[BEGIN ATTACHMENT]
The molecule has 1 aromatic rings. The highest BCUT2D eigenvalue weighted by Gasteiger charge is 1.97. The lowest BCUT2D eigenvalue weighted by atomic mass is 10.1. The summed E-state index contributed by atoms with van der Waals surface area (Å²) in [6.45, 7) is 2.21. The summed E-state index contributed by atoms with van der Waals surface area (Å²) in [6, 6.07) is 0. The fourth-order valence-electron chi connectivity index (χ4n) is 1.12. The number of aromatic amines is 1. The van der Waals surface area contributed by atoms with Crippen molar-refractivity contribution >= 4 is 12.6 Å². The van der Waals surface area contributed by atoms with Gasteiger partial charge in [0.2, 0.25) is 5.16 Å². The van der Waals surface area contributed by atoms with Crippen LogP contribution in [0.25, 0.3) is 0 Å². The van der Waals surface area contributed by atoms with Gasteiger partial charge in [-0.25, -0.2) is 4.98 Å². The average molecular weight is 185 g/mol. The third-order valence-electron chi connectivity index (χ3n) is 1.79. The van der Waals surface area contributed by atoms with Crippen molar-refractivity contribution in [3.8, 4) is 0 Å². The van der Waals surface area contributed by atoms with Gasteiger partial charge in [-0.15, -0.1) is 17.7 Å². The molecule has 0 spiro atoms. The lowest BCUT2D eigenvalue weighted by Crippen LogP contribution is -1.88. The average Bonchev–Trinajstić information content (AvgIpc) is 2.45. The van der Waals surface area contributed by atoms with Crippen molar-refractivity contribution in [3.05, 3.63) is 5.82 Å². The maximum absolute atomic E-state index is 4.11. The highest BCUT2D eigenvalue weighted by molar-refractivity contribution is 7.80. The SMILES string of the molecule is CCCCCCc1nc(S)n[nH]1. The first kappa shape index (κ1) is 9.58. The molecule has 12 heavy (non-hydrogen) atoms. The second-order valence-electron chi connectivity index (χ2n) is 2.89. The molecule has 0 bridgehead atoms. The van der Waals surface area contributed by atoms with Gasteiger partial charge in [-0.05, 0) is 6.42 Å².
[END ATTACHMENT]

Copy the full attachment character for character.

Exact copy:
The molecule has 1 aromatic rings. The highest BCUT2D eigenvalue weighted by Gasteiger charge is 1.97. The lowest BCUT2D eigenvalue weighted by atomic mass is 10.1. The summed E-state index contributed by atoms with van der Waals surface area (Å²) in [6.45, 7) is 2.21. The summed E-state index contributed by atoms with van der Waals surface area (Å²) in [6, 6.07) is 0. The fourth-order valence-electron chi connectivity index (χ4n) is 1.12. The number of aromatic amines is 1. The van der Waals surface area contributed by atoms with Crippen molar-refractivity contribution >= 4 is 12.6 Å². The van der Waals surface area contributed by atoms with Gasteiger partial charge in [0.2, 0.25) is 5.16 Å². The van der Waals surface area contributed by atoms with Crippen LogP contribution in [0.25, 0.3) is 0 Å². The van der Waals surface area contributed by atoms with Gasteiger partial charge in [-0.25, -0.2) is 4.98 Å². The average molecular weight is 185 g/mol. The third-order valence-electron chi connectivity index (χ3n) is 1.79. The van der Waals surface area contributed by atoms with Crippen molar-refractivity contribution in [3.8, 4) is 0 Å². The van der Waals surface area contributed by atoms with Gasteiger partial charge in [-0.15, -0.1) is 17.7 Å². The molecule has 0 spiro atoms. The lowest BCUT2D eigenvalue weighted by Crippen LogP contribution is -1.88. The average Bonchev–Trinajstić information content (AvgIpc) is 2.45. The van der Waals surface area contributed by atoms with Crippen molar-refractivity contribution in [3.05, 3.63) is 5.82 Å². The maximum absolute atomic E-state index is 4.11. The highest BCUT2D eigenvalue weighted by molar-refractivity contribution is 7.80. The SMILES string of the molecule is CCCCCCc1nc(S)n[nH]1. The first kappa shape index (κ1) is 9.58. The molecule has 12 heavy (non-hydrogen) atoms. The second-order valence-electron chi connectivity index (χ2n) is 2.89. The molecule has 0 bridgehead atoms. The van der Waals surface area contributed by atoms with Gasteiger partial charge in [-0.05, 0) is 6.42 Å².